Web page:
War of the Rebellion: Serial 082 Page 0605 Chapter LII. CORRESPONDENCE, ETC.-UNION.

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one brigade of General Cutler's and General Ayres' division, at least, to support General Burnside. If I can withdraw the most of my picket-line, and abandon the southernmost redoubt on the plank road I can also have two brigades of General Crawford to aid General Burnside. I would like special instructions on this point. In the event of success the division of Crawford would be well posted to follow up along the plank road. I am going to consult with General Burnside as to the co-operation he wishes me to give.

Respectfully,

G. K. WARREN,

Major-General.

[Indorsement.]

Abandon all south of the large redoubt; keep on the pickets.

A. A. HUMPHREYS,

Major-General and Chief of Staff.

CONFIDENTIAL.] HEADQUARTERS ARMY OF THE POTOMAC,

July 29, 1864 - 4.45 p.m. (Received 5 p.m.)

Major-General WARREN,

Commanding Fifth Corps:

The commanding general desires to keep up the impression that the enemy evidently entertains that we are withdrawing from before Petersburg, and with that view wishes that the camps of such of your troops as are not necessary to the defense of your line, and as may be in the view of the enemy, should be struck and the troops moved off as though intended to cross the James River at Deep Bottom. After moving so far int the woods as to be unobserved by the enemy they should halt, and return after dark. The two brigades from General Burnside's corps holding the entrenchments between the plank road and the old Norfolk road are directed to rejoin General Burnside as soon as it is dark, taking their pickets.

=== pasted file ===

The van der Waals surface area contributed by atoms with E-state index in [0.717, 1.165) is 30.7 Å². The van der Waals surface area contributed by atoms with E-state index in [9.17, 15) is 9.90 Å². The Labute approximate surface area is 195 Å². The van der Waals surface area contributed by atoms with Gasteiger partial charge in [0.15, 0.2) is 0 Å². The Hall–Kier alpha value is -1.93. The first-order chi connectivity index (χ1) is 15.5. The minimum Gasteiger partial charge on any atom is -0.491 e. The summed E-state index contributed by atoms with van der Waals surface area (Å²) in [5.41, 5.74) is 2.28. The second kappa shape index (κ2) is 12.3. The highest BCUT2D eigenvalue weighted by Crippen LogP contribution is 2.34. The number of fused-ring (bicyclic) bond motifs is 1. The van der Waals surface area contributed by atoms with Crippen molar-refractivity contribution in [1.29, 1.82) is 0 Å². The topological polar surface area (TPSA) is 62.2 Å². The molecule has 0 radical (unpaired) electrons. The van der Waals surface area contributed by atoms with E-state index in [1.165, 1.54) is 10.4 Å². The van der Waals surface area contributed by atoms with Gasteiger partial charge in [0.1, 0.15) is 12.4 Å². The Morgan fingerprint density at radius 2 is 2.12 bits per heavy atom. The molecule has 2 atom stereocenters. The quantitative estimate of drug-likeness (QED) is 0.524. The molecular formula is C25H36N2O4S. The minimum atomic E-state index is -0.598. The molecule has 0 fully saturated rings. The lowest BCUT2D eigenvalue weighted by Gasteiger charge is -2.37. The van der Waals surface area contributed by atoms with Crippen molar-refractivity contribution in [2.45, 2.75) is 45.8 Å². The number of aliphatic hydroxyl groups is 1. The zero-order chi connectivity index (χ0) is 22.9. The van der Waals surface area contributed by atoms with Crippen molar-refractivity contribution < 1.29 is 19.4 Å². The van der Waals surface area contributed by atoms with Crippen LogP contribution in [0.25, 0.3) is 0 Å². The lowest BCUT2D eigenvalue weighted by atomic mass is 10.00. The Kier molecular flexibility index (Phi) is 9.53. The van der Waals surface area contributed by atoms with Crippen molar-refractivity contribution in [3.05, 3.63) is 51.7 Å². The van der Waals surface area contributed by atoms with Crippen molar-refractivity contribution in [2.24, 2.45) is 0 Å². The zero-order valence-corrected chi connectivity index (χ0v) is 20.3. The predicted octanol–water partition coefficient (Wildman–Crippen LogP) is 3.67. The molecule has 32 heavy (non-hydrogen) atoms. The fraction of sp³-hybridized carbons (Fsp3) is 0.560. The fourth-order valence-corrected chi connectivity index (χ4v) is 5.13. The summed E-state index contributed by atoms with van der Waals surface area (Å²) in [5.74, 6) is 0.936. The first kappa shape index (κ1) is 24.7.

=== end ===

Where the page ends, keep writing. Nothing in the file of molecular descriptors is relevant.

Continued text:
A. A. HUMPHREYS,

Major-General and Chief of Staff.

The troops should not know they are making a feint movement. Field's division, of Longstreet's corps, moved to the James River last night, leaving two divisions of Beauregard's corps and one of Hill's for the Petersburg front.

A. A. H.

Major-General and Chief of Staff.

HEADQUARTERS FIFTH ARMY CORPS, July 29, 1864 - 5 p.m.

General HUMPHREYS:

I have no troops that I can move in sight of the enemy without causing them to be severely shelled at close range; in fact, all are out of sight except in the trenches.

Respectfully,

G. K. WARREN,

Major-General.